Eventbrite files for IPO, looks to raise $200M in its public offering

Steven Loeb · August 23, 2018 · Short URL: https://vator.tv/n/4bfa

The company, which takes fees from every ticket sold, saw revenue climb 51% to $201.6M in 2017

2018 has already seen a number of major tech companies either go public or file for the IPOs, mostly notably Dropbox and Spotify, as well as Smartsheet, Pluralsight, Zuora and DocuSign. According to Pitchbook, the first half of 2018 saw total deal value for VC-backed IPOs of $6.9 billion, putting it on pace for the second biggest year since 2012, and that was the year of the record breaking Facebook IPO. 

To put it mildly, it's a good time for companies to consider going public, and there are plenty of them that have been sitting out the last few years, waiting for the right moment.

One of those is event planning services company Eventbrite, which filed its S-1 form with the Securities and Exchange Commission on Thursday. The company plans on raising $200 million in its filing, which would make it the fourth largest tech IPO of the year. 

It will list its stock on the New York Stock Exchange under the ticker symbol “EB.”

Eventbrite makes its money from fees taken out of every ticket sold on the site, offering various packages that will determine those fees. 

"If you’re charging for ticket sales, our fees vary by package. In the U.S., our Essentials package costs 1% of the ticket price and $0.99 per paid ticket (maximum Service Fee: $19.95) plus 3% payment processing per transaction; our Professional Package is 2.5% of the ticket price and $1.99 per paid ticket (maximum Service Fee: $24.95) plus a 3% payment processing fee per transaction; our Premium Package has custom pricing. We designed each package to fit the specific needs of our organizers," the company says on its website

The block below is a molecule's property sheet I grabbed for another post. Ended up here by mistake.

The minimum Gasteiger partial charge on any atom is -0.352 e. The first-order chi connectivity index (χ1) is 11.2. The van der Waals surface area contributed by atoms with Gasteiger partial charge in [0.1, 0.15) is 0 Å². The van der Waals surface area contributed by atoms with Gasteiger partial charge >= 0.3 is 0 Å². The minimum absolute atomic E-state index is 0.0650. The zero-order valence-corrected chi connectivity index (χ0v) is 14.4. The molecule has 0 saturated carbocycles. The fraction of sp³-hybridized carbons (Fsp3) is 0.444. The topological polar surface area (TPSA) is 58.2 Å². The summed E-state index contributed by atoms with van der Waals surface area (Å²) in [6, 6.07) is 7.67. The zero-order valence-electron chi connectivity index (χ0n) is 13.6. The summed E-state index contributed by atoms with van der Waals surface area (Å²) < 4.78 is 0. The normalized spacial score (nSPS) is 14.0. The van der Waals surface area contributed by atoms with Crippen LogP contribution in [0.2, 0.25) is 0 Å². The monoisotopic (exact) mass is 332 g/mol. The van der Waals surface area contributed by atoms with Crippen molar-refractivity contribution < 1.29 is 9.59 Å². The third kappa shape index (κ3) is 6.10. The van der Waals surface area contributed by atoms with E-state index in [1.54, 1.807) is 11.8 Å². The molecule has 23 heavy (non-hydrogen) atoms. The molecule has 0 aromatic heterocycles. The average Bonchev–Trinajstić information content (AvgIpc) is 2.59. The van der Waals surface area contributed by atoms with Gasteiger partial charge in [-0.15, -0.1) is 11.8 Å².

In 2017, Eventbrite brought in revenue of $201.6 million, a 51 percent increase from the $133.5 million it saw in 2016. While the company saw a loss of $33.4 million last year, that was also a 4.6 percent decrease from its $35 million loss the year before.

In the first half of this year, Eventbrite saw $142 million in revenue and a $16 million loss, a 61 percent and 50 percent increase, respectively. 

Founded in 2006 by husband and wife team Kevin and Juliz Hartz, Eventbrite had raised $332.3 million in venture funding from investors that includes Tiger Global Management, T. Rowe Price, Sequoia Capital, 137 Ventures, DAG Ventures and Tenya Capital. 

Julia has been CEO of the company since 2015, when Kevin left to join Founders Fund as a venture capitalist.

The upcoming IPO market

With IPOs hot right now, there are a number of other companies that could be going public this year. The most obvious is Uber, which just hired a new head of finance, a move that has signaled to many that the company is looking to finally exit.

Other companies that have long been looked at as potential IPOs include Airbnb, Lyft, Palantir, Pinterest, WeWork and SpaceX, all of which have raised over $1 billion in venture funding and all of which have valuations of at least $1 billion.

Read more from our "Trends and news" series

More episodes

Related Companies, Investors, and Entrepreneurs

Eventbrite, Inc.

Startup/Business

Joined Vator on

Eventbrite is the world’s largest self-service ticketing platform, and enables people all over the world to plan, promote, and sell out any event. The online event registration service has helped organizers process over 130 million tickets in 179 countries, and makes it easy for everyone to discover and share the events with people they know. In this way, Eventbrite brings communities together by encouraging people to connect through live experiences. Eventbrite's investors include DAG Ventures, Sequoia Capital, T. Rowe Price, Tenaya Capital and Tiger Global. Learn more at www.eventbrite.com.

24387

Kevin Hartz

Joined Vator on

24551

Julia Hartz

Joined Vator on